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Ask Stuart J Your Own Question
Stuart J
Stuart J, Solicitor
Category: UK Law
Satisfied Customers: 22367
Experience:  PGD Law. 20 years legal profession, 6 as partner in High Street practice
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judicial economy

Customer Question

My civil case in UK courts involves several claims. Do I need to explain why I want the court to make a decision on every claim rather than apply judicial economy and will they follow my instruction? I will not be happy if the defendant is allowed to escape censure on any one of the claims though my reasons are not merely punitive.

Submitted: 3 years ago.
Category: UK Law
Expert:  Stuart J replied 3 years ago.

Hello, I am Law Denning and I am a practising solicitor in a High
Street practice. I have been an expert on this website in UK law since 2008.
During that time, as you appreciate, I have answered thousands of questions
from satisfied users on a variety of subjects.

Because we are all in practice with clients and court and other
users, I might not always respond in
, particularly evenings and weekends. Please bear with me in that

It is my pleasure to try and assist you with this today. Please bear with me
while I gather some further information from you in order for me to be able to
advise you fully.

Unless I have all the facts that I need, my answer
would not be accurate.

I need the full background details please. Thank

Customer: replied 3 years ago.

To be clear, this is a civil case involving various torts etc. My question is deliberately general because you cannot be specific. Is judicial economy entirely at the courts discretion or can the litigant influence the courts decision by making it clear that it is not appropriate in their case? The fact that you are requesting details suggests the litigant can present a case against the use of judicial economy in relation to their claims when submitting the directions questionnaire. I would like the court to indicate that they will not apply judicial economy because that would increase the chance of reaching a settlement pre hearing. There are good reasons for doing so in my case. I am trying to establish whether this is realistic. I guess there are precedents in relation to the use of judicial economy in civil cases and if so can you quote some sources that I can review online ideally? Is its application governed by some guidance notes etc that can be read by litigants?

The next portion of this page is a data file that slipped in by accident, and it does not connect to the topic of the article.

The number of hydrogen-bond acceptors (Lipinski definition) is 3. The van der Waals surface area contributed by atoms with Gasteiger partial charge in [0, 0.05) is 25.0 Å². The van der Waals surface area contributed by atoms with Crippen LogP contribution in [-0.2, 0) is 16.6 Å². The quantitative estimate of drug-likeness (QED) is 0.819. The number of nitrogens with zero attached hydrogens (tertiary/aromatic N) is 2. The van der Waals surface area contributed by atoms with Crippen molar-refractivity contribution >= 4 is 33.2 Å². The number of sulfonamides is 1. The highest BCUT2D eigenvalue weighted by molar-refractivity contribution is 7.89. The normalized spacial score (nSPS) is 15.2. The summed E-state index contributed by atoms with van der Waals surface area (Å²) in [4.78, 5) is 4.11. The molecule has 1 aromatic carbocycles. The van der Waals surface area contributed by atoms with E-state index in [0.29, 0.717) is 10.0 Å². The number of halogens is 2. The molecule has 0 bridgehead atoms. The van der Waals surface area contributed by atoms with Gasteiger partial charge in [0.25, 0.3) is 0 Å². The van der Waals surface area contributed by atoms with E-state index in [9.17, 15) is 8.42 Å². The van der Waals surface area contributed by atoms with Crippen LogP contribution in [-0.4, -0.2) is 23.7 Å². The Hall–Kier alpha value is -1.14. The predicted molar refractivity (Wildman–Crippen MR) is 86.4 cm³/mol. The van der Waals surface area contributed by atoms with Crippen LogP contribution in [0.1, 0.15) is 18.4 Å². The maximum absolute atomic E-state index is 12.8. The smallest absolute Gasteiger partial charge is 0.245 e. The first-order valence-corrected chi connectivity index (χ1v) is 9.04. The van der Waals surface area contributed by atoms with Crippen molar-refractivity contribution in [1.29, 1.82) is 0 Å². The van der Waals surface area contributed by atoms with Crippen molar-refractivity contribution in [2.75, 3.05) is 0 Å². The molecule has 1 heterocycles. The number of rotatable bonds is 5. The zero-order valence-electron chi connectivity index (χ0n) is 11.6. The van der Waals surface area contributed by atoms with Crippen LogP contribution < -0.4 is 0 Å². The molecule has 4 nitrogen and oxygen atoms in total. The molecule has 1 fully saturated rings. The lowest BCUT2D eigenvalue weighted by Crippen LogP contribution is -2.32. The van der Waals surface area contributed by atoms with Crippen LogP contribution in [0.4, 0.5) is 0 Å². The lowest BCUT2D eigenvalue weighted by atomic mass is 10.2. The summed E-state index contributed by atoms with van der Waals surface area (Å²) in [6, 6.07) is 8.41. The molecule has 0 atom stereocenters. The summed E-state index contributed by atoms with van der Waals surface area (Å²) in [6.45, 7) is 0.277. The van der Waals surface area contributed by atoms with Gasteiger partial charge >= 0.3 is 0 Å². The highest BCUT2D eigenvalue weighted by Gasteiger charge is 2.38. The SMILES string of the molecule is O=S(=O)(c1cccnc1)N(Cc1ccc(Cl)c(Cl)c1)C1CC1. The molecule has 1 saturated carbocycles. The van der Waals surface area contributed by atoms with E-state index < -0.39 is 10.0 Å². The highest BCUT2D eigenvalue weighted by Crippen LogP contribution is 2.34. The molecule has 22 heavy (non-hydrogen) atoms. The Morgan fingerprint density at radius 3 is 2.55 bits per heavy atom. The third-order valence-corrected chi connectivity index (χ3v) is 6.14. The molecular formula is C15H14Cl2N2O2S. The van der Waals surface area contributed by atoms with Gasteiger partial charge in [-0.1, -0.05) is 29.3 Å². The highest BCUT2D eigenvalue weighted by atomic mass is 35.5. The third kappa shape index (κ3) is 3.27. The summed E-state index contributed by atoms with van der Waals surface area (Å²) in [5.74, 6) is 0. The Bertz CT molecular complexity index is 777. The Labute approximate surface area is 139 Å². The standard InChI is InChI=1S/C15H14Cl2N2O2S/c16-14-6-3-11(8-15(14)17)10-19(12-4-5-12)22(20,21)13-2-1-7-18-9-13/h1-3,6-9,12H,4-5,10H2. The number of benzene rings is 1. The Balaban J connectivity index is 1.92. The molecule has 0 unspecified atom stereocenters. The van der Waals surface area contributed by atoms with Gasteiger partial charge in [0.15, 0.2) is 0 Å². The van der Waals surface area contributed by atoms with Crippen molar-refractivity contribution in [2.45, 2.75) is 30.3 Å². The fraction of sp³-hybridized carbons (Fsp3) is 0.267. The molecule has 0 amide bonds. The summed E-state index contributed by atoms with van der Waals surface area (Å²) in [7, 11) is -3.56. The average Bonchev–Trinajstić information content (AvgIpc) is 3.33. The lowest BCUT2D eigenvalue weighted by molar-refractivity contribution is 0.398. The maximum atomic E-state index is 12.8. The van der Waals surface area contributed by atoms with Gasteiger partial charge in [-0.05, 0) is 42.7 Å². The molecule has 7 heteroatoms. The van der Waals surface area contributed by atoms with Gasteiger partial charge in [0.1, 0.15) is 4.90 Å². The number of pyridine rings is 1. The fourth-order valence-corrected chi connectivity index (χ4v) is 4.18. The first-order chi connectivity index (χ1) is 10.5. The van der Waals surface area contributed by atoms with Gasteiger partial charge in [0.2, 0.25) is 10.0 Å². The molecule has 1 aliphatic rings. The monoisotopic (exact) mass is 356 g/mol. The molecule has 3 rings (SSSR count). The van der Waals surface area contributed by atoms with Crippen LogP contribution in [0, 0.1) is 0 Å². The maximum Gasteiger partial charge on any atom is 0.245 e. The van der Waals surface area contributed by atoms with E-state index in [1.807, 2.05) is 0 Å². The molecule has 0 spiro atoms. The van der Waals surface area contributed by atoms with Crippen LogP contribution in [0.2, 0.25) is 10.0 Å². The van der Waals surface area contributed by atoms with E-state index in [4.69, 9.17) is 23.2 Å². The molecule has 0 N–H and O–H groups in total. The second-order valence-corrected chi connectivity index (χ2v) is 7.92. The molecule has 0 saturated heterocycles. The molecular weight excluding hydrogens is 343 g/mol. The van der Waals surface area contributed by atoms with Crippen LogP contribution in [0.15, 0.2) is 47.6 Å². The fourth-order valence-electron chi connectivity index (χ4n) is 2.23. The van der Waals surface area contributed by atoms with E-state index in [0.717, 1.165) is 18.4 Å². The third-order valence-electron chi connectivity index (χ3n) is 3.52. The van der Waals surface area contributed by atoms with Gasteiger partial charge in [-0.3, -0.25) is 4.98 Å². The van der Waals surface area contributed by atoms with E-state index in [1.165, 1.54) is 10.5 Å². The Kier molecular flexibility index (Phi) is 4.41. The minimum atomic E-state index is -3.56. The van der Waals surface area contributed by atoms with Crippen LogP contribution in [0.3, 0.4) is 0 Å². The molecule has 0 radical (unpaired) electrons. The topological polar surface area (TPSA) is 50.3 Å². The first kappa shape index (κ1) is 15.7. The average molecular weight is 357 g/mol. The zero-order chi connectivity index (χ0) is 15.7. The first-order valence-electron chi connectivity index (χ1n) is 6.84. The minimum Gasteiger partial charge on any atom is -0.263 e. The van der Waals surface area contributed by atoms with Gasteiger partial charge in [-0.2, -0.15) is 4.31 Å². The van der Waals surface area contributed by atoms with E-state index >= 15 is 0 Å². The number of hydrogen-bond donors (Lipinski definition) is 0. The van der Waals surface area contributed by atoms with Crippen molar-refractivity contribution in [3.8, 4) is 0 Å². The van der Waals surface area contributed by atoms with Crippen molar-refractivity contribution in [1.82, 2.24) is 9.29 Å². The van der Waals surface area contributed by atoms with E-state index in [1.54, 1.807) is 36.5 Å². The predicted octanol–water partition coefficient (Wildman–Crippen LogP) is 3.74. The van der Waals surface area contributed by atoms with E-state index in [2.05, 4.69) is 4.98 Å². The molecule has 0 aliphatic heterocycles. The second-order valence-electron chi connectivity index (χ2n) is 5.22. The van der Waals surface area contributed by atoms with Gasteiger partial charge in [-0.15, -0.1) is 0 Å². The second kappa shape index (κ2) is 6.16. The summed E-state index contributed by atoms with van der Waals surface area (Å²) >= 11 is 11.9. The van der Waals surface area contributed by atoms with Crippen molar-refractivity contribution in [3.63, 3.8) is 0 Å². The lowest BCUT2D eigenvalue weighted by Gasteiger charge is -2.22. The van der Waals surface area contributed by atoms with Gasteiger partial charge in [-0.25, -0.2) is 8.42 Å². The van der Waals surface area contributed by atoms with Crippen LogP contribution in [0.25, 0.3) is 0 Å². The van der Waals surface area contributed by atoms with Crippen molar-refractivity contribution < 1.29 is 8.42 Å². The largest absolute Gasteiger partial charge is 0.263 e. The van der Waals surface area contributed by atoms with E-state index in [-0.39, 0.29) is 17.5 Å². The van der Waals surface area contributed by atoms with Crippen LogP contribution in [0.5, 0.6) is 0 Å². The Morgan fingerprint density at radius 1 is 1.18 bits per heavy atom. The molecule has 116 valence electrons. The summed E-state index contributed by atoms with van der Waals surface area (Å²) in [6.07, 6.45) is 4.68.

Expert:  Stuart J replied 3 years ago.

If for example you issue
several claims against the same defendant to keep it in the Small Claims Court,
the court is likely to lump them all together and move them out of Small Claims

If there is only one defendant
and all the claims revolve around the same series of events then it is one
piece of litigation even though there may be several heads of claim/damage.

It really depends on the view
the judge takes as to whether it should be a series of claims or whether it is
one claim with several heads.

If you let me know the
circumstances I can give you my opinion.

Researching extensive
specialised case law is beyond the scope of this site and a barrister will
charge you about £250 per hour for such research or between £600 and £1000 plus
VAT for an advice

Customer: replied 3 years ago.


It is definitely not [a]. All claims will be heard together as they are all closely related and do revolve around the same series of events. The question is whether the litigant can influence the judge’s decision by presenting the case against the use of judicial economy when commencing proceedings or later. By that I mean the court only giving a decision on one of the claims presuming that would satisfy the claimant. I assume they might do this on the basis that if the claimant wins just one claim then they will be deemed to have won the others.